A US judge has ordered Microsoft to hand over overseas data back to US, in contradiction to the privacy rights of EU subsidiaries. The case focuses specifically on data stored in Microsoft’s Dublin-based data centre, but the potential ramifications are huge. If upheld, the ruling would set a precedent meaning any US companies with users abroad- think Facebook, Twitter, Google…- are not exempt from handing over information on their overseas customers to the US government.
US District Judge Loretta Preska handed down the ruling, following the logic that US data giants still control the data they hold overseas, and therefore that data is still subject to US law. “It is a question of control, not a question of the location of that information,” Preska stated. She also stated the ruling will be stayed to allow Microsoft to appeal the decision to an appeals court.
Microsoft’s general counsel Brad Smith does not share Preska’s sentiments. In an article for the Wall Street Journal, he argued the US government “can’t force American tech companies to turn over customer emails stored exclusively in company data centers in other countries.”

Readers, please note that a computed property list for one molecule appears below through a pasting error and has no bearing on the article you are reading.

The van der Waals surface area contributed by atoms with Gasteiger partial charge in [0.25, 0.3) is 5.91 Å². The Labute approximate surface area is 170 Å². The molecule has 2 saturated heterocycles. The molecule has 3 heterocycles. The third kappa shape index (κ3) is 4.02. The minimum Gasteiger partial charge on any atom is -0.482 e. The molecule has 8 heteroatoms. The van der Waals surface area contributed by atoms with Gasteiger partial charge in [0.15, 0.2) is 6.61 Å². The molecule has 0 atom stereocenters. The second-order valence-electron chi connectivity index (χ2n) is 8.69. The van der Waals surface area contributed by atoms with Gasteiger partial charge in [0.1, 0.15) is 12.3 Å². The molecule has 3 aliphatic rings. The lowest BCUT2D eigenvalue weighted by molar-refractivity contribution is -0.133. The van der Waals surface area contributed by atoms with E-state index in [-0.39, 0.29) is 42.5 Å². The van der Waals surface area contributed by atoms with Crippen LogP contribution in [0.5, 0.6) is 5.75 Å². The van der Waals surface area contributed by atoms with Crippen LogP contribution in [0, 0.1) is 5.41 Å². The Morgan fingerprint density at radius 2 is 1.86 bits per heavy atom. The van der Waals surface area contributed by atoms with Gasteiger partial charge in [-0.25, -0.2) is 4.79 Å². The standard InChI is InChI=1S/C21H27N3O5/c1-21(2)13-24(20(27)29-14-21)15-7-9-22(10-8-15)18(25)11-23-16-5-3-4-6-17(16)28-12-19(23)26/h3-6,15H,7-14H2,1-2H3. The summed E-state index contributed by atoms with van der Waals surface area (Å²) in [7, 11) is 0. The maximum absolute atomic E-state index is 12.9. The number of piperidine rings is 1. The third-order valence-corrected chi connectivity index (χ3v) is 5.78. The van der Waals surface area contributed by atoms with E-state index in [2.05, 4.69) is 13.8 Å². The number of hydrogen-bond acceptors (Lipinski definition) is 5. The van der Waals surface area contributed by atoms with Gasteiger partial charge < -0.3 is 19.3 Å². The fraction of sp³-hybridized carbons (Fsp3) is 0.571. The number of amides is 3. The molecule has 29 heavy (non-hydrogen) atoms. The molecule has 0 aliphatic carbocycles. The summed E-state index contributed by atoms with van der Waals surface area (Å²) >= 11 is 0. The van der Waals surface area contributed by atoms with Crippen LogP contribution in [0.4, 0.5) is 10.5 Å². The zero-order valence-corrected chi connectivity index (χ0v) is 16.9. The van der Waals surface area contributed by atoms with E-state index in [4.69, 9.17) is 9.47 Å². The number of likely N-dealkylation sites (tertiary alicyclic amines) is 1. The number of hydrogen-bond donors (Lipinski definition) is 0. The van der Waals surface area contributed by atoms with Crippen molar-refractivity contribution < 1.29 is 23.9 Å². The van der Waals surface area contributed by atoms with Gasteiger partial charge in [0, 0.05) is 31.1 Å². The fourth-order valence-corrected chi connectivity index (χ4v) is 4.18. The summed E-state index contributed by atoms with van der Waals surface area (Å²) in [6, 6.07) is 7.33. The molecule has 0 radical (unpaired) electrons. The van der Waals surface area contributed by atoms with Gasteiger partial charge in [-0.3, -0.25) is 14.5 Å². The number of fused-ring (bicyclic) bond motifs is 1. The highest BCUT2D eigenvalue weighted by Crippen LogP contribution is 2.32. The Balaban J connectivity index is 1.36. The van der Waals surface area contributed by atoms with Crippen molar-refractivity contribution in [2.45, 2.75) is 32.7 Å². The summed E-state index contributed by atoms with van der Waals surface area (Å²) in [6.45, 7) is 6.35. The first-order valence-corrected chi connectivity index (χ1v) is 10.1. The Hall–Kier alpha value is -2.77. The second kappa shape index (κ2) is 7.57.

He continued: “Microsoft believes you own emails stored in the cloud, and that they have the same privacy protection as paper letters sent by mail. This means, in our view, that the U.S. government can obtain emails only subject to the full legal protections of the Constitution’s Fourth Amendment.”
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The ruling comes at a time when Europe are preparing to beef up their data protection laws. The new proposals seek to protect data stored in Europe but owned by enterprises outside the EU being subject to external scrutiny for law enforcement or intelligence purposes. European authorities have repeatedly stressed that in their view, EU-based subsidiaries fall under EU law. If the US law stands, this will put the two authorities in gridlock- upholding the legal requirements of institution will mean breaking the laws of the other.
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